The Financial Markets Authority (FMA) says it has decided to grant an exemption to enable financial advisers to provide personalised robo-advice.
This follows FMA consultation earlier this year on whether it should use its exemption powers to enable personalised robo-advice (also known as online or digital advice) under the current financial advice regime.
Current legislation requires personalised advice to be delivered by a natural person, restricting the ability to provide personalised robo-advice. The FMA says the Financial Advisers Act, passed in 2008, did not contemplate robo-advice.
It says after considering submissions it has decided to grant an exemption. Providers will need to apply to the FMA to rely on the exemption, and the FMA says it aims to start this process in early 2018.
"Finalising the exemption requires a further consultation, in November, on the details of the application process and drafting of the exemption notice.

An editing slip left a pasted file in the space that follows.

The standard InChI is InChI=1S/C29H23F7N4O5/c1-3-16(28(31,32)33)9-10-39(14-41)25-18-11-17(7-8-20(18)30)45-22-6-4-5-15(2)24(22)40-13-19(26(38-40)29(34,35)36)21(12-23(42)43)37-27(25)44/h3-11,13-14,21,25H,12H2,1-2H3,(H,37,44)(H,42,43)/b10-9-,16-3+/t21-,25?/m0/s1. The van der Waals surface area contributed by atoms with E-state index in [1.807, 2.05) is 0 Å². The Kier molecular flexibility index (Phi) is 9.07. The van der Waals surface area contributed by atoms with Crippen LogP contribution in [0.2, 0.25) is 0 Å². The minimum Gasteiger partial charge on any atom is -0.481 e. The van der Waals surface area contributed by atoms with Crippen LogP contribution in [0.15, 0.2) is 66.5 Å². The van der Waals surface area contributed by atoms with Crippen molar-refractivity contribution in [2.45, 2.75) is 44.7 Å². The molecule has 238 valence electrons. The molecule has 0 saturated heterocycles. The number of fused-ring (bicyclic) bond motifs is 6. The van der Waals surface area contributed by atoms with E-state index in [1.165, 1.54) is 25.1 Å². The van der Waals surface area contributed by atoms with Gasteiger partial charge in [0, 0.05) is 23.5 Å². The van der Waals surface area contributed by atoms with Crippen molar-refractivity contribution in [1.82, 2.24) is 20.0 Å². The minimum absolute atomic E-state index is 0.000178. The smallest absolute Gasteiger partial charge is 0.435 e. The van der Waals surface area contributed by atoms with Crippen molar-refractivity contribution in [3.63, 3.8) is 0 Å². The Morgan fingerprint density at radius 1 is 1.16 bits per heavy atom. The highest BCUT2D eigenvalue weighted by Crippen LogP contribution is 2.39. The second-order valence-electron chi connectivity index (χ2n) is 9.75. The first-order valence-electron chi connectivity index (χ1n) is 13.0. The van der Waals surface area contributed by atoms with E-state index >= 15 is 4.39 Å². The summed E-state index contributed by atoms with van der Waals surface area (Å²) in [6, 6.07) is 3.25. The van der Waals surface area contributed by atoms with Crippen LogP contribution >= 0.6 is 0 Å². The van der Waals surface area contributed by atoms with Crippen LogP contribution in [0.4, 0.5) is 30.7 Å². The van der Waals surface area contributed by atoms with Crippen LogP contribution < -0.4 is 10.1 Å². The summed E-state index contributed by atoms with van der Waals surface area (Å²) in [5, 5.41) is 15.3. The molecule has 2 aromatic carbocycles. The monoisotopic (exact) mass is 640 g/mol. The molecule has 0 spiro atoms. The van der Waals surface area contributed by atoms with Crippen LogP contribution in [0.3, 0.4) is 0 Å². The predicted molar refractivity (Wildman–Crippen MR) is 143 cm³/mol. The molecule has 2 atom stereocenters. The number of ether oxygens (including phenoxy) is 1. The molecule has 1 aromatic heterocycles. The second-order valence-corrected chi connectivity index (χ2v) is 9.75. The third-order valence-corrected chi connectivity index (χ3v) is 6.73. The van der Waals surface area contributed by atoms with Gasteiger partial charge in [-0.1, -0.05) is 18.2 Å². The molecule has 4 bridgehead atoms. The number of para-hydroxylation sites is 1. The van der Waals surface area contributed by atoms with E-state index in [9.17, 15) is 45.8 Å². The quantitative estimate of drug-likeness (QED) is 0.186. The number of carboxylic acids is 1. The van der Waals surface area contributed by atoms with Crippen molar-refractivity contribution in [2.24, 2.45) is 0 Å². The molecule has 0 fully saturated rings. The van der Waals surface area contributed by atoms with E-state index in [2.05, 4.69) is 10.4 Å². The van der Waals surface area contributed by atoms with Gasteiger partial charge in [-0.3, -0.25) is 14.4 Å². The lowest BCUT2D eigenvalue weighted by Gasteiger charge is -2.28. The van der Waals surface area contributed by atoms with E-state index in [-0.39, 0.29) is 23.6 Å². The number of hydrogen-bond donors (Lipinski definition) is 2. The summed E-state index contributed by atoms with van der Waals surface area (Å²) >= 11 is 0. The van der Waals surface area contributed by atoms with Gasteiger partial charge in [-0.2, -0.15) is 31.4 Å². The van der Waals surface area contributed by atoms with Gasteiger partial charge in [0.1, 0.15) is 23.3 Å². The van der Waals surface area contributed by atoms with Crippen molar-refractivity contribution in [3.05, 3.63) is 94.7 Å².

"The FMA has decided not to impose financial limits on personalised robo-advice and the eligible product list has been expanded to include mortgages and personal insurance products," it says.
Companies and firms which want to offer personalised robo-advice services will need to apply to the FMA to rely on the exemption. Companies will have to provide good character declarations for directors and senior managers as well as information showing they have the capability and competence to provide the robo-advice service.